Impact of the Human Genome Project
The atlas of the human genome will revolutionize medical practice and biological research into the 21st century and beyond. All human genes will eventually be found, and accurate diagnostics will be developed for most inherited diseases. In addition, animal models for human disease research will be more easily developed, facilitating the understanding of gene function in health and disease.
Researchers have already identified single genes associated with a number of diseases, such as cystic fibrosis, Duchenne muscular dystrophy, myotonic dystrophy, neurofibromatosis, and retinoblastoma. As research progresses, investigators will also uncover the mechanisms for diseases caused by several genes or by a gene interacting with environmental factors. Genetic susceptibilities have been implicated in many major disabling and fatal diseases including heart disease, stroke, diabetes, and several kinds of cancer. The identification of these genes and their proteins will pave the way to more- effective therapies and preventive measures. Investigators determining the underlying biology of genome organization and gene regulation will also begin to understand how humans develop from single cells to adults, why this process sometimes goes awry, and what changes take place as people age.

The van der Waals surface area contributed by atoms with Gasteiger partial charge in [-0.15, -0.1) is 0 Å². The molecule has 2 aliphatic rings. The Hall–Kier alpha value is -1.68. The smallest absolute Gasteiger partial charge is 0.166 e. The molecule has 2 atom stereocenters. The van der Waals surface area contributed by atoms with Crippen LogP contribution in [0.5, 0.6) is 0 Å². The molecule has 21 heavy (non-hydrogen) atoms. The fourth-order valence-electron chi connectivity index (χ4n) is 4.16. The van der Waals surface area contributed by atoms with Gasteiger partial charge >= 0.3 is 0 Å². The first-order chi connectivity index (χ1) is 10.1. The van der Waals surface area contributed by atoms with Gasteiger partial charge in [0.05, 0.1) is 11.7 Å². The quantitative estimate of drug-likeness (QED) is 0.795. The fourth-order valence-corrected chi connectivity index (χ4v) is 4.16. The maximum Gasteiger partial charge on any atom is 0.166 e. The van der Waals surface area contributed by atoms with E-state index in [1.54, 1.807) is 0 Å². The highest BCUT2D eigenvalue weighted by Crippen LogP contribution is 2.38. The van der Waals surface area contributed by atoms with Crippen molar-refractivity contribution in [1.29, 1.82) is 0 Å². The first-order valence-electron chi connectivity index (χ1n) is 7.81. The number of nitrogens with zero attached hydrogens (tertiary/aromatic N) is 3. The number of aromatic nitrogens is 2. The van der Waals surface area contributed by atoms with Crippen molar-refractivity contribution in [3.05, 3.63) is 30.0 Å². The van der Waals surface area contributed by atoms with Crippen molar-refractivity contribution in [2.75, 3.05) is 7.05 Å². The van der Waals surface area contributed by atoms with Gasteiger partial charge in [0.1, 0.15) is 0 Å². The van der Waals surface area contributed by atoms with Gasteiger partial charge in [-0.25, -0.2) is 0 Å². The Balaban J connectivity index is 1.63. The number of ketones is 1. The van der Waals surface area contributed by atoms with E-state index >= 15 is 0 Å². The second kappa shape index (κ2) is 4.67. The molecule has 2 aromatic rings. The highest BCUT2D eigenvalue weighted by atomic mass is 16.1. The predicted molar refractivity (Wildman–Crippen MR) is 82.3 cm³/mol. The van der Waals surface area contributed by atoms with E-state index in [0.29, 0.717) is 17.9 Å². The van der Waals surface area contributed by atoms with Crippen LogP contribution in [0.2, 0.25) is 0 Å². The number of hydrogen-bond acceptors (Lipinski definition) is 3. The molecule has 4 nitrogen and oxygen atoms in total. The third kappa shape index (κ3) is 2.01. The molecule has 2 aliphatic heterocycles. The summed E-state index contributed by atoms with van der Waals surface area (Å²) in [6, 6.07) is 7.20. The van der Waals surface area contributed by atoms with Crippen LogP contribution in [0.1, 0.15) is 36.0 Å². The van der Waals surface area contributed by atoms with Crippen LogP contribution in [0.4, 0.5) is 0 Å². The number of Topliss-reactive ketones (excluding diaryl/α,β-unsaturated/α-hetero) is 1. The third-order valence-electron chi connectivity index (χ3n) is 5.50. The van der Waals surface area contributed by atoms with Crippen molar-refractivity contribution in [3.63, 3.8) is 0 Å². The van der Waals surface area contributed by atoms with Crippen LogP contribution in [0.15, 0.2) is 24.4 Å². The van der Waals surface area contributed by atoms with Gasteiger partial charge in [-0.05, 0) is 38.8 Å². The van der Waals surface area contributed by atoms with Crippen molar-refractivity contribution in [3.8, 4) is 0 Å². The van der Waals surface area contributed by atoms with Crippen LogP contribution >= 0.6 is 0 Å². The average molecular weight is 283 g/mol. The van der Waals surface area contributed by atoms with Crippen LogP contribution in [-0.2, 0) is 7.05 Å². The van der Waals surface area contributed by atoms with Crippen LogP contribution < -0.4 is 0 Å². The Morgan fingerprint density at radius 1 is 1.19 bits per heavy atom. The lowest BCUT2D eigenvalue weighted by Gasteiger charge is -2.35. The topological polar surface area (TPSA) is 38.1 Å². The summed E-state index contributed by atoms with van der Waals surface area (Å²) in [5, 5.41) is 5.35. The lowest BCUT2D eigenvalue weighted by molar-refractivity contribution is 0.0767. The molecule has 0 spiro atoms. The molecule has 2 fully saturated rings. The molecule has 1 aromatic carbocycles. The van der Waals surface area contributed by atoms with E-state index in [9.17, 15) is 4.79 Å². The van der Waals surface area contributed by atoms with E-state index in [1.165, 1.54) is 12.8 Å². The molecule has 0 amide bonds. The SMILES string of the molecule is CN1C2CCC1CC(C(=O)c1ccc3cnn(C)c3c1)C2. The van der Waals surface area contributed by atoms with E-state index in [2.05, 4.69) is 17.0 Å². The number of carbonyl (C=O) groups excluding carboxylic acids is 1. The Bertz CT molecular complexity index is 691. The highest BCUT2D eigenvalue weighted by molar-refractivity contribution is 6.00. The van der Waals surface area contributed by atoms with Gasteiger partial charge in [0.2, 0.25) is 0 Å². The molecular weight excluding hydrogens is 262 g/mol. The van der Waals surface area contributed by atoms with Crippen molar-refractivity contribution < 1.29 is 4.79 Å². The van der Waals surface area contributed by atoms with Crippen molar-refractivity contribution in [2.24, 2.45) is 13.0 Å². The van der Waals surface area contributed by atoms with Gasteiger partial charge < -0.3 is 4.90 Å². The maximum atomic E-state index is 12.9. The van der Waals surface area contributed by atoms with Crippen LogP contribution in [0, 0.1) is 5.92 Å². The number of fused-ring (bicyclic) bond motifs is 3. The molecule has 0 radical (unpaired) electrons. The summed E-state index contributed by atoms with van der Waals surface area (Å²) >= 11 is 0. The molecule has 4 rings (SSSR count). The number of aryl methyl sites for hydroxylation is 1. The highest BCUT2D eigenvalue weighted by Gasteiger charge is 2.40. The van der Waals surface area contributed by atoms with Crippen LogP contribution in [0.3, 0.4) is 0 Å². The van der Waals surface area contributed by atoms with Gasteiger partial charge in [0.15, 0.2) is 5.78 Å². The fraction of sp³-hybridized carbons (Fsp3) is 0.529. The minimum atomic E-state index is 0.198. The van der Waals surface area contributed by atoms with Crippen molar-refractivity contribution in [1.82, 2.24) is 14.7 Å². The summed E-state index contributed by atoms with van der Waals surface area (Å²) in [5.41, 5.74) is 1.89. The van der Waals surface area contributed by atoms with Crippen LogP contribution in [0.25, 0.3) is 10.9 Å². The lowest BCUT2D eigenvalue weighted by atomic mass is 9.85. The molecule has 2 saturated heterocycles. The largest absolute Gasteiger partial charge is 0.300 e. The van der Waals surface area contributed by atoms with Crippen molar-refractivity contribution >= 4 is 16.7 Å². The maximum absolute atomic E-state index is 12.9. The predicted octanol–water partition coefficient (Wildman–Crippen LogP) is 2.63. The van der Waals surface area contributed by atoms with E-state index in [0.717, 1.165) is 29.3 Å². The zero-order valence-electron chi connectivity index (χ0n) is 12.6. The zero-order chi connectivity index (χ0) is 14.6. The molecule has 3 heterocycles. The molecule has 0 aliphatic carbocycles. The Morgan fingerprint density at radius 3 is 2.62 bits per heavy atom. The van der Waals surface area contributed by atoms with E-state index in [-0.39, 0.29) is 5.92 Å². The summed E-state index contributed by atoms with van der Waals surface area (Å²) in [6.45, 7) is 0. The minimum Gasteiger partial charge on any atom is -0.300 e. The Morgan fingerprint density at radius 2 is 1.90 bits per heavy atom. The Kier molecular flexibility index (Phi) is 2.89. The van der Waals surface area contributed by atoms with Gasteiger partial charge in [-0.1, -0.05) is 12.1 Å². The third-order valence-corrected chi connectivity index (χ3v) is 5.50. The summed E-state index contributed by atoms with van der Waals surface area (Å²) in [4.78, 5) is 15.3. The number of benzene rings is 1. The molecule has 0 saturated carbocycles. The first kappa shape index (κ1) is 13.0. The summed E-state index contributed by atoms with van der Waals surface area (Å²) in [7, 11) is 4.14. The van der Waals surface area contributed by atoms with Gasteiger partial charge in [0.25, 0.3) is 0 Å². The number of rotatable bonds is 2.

New technologies developed for genome research will also find myriad applications in industry, as well as in projects to map (and ultimately improve) the genomes of economically important farm animals and crops.
While human genome research itself does not pose any new ethical dilemmas, the use of data arising from these studies presents challenges that need to be addressed before the data accumulate significantly. To assist in policy development, the ethics component of the Human Genome Project is funding conferences and research projects to identify and consider relevant issues, as well as activities to promote public awareness of these topics.